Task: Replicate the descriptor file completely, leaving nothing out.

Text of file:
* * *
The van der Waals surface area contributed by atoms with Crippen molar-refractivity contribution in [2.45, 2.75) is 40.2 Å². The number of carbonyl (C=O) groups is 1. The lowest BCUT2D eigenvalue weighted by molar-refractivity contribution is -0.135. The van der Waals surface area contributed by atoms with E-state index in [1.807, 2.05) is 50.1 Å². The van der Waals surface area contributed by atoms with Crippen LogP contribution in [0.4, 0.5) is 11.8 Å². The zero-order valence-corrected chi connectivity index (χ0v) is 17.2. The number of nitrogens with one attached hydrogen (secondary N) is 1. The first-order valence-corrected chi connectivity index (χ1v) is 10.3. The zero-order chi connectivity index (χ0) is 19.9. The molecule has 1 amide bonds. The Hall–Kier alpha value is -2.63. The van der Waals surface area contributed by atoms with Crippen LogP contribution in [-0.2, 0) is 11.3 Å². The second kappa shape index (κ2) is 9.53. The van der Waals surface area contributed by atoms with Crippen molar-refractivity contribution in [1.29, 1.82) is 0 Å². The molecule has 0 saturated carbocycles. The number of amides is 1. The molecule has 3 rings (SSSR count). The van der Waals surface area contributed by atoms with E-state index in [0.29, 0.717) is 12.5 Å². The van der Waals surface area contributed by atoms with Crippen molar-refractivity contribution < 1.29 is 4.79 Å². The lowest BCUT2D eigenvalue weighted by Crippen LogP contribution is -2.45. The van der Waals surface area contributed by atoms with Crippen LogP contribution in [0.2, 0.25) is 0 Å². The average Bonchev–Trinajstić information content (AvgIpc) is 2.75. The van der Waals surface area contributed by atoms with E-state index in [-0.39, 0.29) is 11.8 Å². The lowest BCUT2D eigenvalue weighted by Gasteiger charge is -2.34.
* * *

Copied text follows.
The van der Waals surface area contributed by atoms with Crippen molar-refractivity contribution in [2.45, 2.75) is 40.2 Å². The number of carbonyl (C=O) groups is 1. The lowest BCUT2D eigenvalue weighted by molar-refractivity contribution is -0.135. The van der Waals surface area contributed by atoms with E-state index in [1.807, 2.05) is 50.1 Å². The van der Waals surface area contributed by atoms with Crippen LogP contribution in [0.4, 0.5) is 11.8 Å². The zero-order valence-corrected chi connectivity index (χ0v) is 17.2. The number of nitrogens with one attached hydrogen (secondary N) is 1. The first-order valence-corrected chi connectivity index (χ1v) is 10.3. The zero-order chi connectivity index (χ0) is 19.9. The molecule has 1 amide bonds. The Hall–Kier alpha value is -2.63. The van der Waals surface area contributed by atoms with Crippen LogP contribution in [-0.2, 0) is 11.3 Å². The second kappa shape index (κ2) is 9.53. The van der Waals surface area contributed by atoms with Crippen molar-refractivity contribution in [1.29, 1.82) is 0 Å². The molecule has 0 saturated carbocycles. The number of amides is 1. The molecule has 3 rings (SSSR count). The van der Waals surface area contributed by atoms with E-state index in [0.29, 0.717) is 12.5 Å². The van der Waals surface area contributed by atoms with Crippen molar-refractivity contribution < 1.29 is 4.79 Å². The lowest BCUT2D eigenvalue weighted by Crippen LogP contribution is -2.45. The van der Waals surface area contributed by atoms with Crippen LogP contribution in [0.2, 0.25) is 0 Å². The average Bonchev–Trinajstić information content (AvgIpc) is 2.75. The van der Waals surface area contributed by atoms with E-state index in [-0.39, 0.29) is 11.8 Å². The lowest BCUT2D eigenvalue weighted by Gasteiger charge is -2.34.